Both the amount of campus discretionary funds and details for the use of these funds may change by the time we have a final budget later this summer.  Plans may also change depending on how much and for what purpose CSULB receives funding designated for student success and completion measures.

Recommendations of the Resource Planning Task Force

  • RPP recommends that the limited discretionary funds be allocated as prescribed in planning for enrollment increase instructional cost funding, current year compensation increase shortfalls, a salary set-aside for the Chief Information Officer, risk pool premium increases, and State University Grant adjustments.
  • RPP recommends that $1 million of the campus-wide utilities budget be redirected to fund the campus salary equity program for faculty and staff.  RPP understands that this redirection will reduce the amount that will be invested in future energy savings projects, although these investments will continue as funds allow.
  • It is assumed that the majority of CSU funds yet to be allocated to campuses are earmarked for specific purposes. RPP recommends that the campus allocate these funds as prescribed.
  • Should unexpected discretionary funding become available during the summer, RPP recommends that the President determine an appropriate process to consider additional allocations, depending on the amount of additional funding.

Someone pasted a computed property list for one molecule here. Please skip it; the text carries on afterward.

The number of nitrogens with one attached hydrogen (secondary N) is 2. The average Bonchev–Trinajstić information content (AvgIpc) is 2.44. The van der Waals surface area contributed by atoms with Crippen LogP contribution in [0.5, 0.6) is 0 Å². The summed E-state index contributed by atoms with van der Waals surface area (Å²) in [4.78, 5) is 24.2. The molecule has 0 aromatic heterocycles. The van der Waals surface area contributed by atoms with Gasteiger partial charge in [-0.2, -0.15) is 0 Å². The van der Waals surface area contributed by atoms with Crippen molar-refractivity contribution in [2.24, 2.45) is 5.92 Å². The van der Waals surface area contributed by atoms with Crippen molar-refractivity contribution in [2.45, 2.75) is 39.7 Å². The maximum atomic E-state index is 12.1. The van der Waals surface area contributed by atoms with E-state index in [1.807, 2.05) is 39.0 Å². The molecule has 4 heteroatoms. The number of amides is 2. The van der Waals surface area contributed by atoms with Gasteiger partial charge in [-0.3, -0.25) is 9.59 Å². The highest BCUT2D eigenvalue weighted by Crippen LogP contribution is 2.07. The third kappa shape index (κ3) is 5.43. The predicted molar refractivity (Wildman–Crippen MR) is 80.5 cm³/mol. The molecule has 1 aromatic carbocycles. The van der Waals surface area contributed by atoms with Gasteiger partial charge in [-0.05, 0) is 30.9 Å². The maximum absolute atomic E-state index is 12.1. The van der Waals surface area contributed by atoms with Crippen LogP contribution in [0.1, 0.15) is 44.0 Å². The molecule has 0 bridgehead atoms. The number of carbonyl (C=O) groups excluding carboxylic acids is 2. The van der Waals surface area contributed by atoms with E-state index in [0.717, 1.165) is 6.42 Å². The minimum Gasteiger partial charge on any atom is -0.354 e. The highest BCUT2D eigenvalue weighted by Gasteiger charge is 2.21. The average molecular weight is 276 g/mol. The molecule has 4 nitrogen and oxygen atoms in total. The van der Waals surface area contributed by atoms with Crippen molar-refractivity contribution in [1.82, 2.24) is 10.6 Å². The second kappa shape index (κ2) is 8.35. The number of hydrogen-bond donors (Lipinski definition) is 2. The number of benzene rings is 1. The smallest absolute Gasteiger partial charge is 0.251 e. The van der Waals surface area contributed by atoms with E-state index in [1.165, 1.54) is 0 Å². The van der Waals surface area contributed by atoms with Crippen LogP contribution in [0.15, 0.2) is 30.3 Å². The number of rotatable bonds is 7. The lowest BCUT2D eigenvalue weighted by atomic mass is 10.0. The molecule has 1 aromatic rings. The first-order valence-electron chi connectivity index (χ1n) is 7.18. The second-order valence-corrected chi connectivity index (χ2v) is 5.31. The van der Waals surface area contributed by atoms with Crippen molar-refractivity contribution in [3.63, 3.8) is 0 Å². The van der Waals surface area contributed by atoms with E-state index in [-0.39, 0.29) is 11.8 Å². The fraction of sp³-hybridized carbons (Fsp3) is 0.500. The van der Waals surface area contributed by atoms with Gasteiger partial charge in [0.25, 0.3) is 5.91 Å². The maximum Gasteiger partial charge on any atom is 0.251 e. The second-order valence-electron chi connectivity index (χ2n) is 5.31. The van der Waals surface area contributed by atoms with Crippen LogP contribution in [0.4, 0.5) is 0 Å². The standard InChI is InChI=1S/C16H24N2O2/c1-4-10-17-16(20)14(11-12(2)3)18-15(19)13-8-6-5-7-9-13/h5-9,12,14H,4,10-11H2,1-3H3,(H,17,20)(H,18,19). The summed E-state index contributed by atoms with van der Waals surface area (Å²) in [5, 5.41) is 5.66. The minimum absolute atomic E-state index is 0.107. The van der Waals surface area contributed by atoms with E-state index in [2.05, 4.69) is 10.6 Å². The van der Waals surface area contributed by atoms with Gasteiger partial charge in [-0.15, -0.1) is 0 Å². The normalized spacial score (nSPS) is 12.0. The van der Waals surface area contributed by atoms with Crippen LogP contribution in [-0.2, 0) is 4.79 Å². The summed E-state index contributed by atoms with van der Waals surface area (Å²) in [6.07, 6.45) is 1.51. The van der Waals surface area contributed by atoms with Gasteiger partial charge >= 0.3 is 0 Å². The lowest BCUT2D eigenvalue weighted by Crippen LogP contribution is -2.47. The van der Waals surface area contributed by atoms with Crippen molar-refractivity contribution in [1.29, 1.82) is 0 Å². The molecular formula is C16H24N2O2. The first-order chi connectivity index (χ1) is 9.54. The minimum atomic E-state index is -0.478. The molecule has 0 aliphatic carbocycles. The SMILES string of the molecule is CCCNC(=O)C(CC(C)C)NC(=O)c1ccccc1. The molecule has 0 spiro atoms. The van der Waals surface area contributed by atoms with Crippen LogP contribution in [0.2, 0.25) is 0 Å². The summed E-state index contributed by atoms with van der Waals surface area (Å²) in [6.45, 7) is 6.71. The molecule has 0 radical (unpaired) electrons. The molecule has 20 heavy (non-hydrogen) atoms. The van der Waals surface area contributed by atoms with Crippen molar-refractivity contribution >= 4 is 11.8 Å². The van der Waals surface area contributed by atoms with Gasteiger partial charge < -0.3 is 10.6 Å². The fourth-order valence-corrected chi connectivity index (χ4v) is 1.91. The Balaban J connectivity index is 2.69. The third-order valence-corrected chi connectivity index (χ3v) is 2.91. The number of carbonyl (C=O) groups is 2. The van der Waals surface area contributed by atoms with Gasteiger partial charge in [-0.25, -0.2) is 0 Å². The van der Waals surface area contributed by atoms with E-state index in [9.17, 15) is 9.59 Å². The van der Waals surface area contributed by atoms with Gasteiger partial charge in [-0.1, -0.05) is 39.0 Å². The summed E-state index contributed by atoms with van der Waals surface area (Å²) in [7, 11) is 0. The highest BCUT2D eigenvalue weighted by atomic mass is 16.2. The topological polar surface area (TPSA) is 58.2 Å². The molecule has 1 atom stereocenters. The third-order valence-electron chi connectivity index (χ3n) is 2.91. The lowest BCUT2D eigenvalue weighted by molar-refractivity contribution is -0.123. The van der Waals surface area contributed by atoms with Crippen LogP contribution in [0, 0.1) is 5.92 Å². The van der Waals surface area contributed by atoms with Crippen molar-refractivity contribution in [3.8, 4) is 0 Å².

• RPP further recommends that a report detailing final 2015-16 allocation decisions be published in the fall.

Enrollment

For 2015-16, the campus funded enrollment target has been established at 28,057 resident FTES, an increase of 209 FTES or 0.8 percent over our 2014-15 target. At this time, the campus enrollment plans for 2015-16 are based on our resident FTES to come in approximately 0.5 percent over target for 2015-16. This increased enrollment contributes positively to our net budget.

Concluding Thoughts

Compensation remains particularly problematic with many years of little or no pay increases for faculty and staff.  The combination of state-funded compensation increases and the campus-based salary equity program will help alleviate the pressures some, but more is needed.

We expect technology to continue to drive changes in pedagogy and service delivery. New initiatives, such as instructional technology, must be pursued despite limited resources. It is important that the campus be as well organized as possible to effectively adapt to technological changes in both services and instruction.

Some form of performance-based funding is likely in our future. The campus has long been focused on the core performance metrics: student retention and graduation. Student success is increasingly in the campus’s best interest. The campus may have to adapt to accommodate more students, while continuing to improve quality, using any or all of several strategies such as reduced time to degree (which could dramatically increase capacity), online and blended technology instruction (which can improve efficiency of facility usage), and other creative strategies.

The Task Force would like to acknowledge the continued hard work and resolve shown by the entire university community. CSULB remains a vital, premiere institution of higher education. This would not be possible without the energy, creativity, dedication and positive attitude of our faculty, staff and students.

C:
  • Associated Students Officers
    All CSULB Employees